It’s been four years since horror icon Chucky’s triumphant return to form in Curse Of Chucky. Now he returns again, this time roaming the halls of a medium security institute for the mentally ill. This installment finds Nica (Fiona Dourif) declared mentally insane after taking blame for the murders Chucky committed in the Pierce house and she’s been institutionalized since. Meanwhile, Andy Barclay (Alex Vincent) has been keeping and tormenting Chucky’s possessed head and Nica’s doctor (Michael Therriault) decides to bring in a Good Guys Doll as part of her therapy. It also seems, though, that Chucky has been busy learning new spells and can inhabit more than one doll…and as more Good Guy Dolls show up at the institute, via Tiffany (Jennifer Tilly) and Andy, all hell breaks loose with Nica at the center of it. With more than one Chucky stalking the halls and Andy and Tiffany on premises, the inmates will soon be running the asylum!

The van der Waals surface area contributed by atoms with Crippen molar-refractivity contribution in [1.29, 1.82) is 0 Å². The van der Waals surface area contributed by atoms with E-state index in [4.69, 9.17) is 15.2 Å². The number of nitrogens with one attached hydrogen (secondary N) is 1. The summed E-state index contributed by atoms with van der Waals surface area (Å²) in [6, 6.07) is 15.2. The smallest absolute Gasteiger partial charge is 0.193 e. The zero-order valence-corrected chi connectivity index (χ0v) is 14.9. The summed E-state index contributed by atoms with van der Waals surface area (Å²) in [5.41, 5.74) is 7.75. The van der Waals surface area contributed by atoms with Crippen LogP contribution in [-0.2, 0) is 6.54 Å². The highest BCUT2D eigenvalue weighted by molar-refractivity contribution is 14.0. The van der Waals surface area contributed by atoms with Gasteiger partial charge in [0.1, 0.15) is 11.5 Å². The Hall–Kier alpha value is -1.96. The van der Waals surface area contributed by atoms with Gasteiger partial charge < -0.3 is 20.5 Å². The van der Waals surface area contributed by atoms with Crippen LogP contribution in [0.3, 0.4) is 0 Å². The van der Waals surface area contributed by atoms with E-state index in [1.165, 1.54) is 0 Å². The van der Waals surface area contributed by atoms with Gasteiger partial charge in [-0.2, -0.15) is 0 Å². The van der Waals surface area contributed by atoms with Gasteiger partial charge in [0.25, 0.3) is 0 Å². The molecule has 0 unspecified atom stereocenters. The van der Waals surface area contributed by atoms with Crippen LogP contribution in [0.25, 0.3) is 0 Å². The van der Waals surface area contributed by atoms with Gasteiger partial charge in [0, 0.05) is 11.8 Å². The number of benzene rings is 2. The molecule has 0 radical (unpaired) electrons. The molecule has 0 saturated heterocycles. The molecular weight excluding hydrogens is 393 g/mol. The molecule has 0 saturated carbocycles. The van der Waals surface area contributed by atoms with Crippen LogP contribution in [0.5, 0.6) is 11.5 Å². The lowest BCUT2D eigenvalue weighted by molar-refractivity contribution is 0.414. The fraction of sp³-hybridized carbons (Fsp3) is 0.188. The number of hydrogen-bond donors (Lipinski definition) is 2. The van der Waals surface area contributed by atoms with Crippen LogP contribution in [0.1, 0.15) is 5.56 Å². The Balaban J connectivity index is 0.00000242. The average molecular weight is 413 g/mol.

Don Mancini returns again to write and direct and again delivers one of the best of the series. Cult of Chucky is an absolute blast of bloody fun as the demented Chucky starts to off the inmates and staff of the Harrogate institute, all the while tormenting Nica. The gore is plentiful and the kills inventive and Mancini takes full advantage of the sterile environment of the institute in contrast to the old haunted house style setting of the last flick. He giddily splashes the clean white walls with bright red blood and really has come into his own as a visual director with some Kubrick-esque shots and hallucination sequences. He balances the mood very well here with playing things fairly straight, yet keeping and honing the series’ twisted sense of humor, especially in portraying Chucky’s enthusiasm for what he does. He also gets to have some fun with the fact that Chucky can inhabit more than one doll at once and there are at least three roaming the dimly lit halls at one point. Chucky also gets to delight in the fact that only Nica knows he’s real and the rest of the inhabitants are in dangerous denial. It’s simply a really fun, stylish and gory time with one of horrors most famous icons in top form, thanks to Mancini’s clever script and direction. Sure there area few plot holes, such as how did Chucky research new spells if he was only a disembodied head in Andy’s possession, but otherwise this is a solid entry in the Child’s Play franchise.